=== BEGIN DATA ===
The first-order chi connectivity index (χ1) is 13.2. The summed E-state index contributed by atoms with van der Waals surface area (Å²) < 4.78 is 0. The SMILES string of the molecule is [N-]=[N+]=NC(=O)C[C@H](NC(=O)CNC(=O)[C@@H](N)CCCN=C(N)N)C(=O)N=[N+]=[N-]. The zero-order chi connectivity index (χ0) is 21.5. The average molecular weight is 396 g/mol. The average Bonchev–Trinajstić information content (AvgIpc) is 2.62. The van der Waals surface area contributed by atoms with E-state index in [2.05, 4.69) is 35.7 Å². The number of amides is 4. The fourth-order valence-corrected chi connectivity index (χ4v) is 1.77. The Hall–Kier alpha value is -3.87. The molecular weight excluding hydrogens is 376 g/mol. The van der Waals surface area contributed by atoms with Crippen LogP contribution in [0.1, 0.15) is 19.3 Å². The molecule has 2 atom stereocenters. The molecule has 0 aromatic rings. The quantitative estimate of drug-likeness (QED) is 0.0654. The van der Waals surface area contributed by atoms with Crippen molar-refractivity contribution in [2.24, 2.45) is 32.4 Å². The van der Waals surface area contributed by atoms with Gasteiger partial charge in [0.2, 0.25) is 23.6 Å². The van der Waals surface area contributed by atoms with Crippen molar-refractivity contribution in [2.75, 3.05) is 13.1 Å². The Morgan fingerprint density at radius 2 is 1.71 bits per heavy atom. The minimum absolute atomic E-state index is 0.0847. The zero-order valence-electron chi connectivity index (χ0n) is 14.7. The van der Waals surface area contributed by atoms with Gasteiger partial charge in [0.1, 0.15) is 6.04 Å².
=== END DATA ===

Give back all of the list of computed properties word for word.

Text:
The first-order chi connectivity index (χ1) is 13.2. The summed E-state index contributed by atoms with van der Waals surface area (Å²) < 4.78 is 0. The SMILES string of the molecule is [N-]=[N+]=NC(=O)C[C@H](NC(=O)CNC(=O)[C@@H](N)CCCN=C(N)N)C(=O)N=[N+]=[N-]. The zero-order chi connectivity index (χ0) is 21.5. The average molecular weight is 396 g/mol. The average Bonchev–Trinajstić information content (AvgIpc) is 2.62. The van der Waals surface area contributed by atoms with E-state index in [2.05, 4.69) is 35.7 Å². The number of amides is 4. The fourth-order valence-corrected chi connectivity index (χ4v) is 1.77. The Hall–Kier alpha value is -3.87. The molecular weight excluding hydrogens is 376 g/mol. The van der Waals surface area contributed by atoms with Crippen LogP contribution in [0.1, 0.15) is 19.3 Å². The molecule has 2 atom stereocenters. The molecule has 0 aromatic rings. The quantitative estimate of drug-likeness (QED) is 0.0654. The van der Waals surface area contributed by atoms with Crippen molar-refractivity contribution in [2.24, 2.45) is 32.4 Å². The van der Waals surface area contributed by atoms with Gasteiger partial charge in [0.2, 0.25) is 23.6 Å². The van der Waals surface area contributed by atoms with Crippen molar-refractivity contribution in [2.75, 3.05) is 13.1 Å². The Morgan fingerprint density at radius 2 is 1.71 bits per heavy atom. The minimum absolute atomic E-state index is 0.0847. The zero-order valence-electron chi connectivity index (χ0n) is 14.7. The van der Waals surface area contributed by atoms with Gasteiger partial charge in [0.1, 0.15) is 6.04 Å².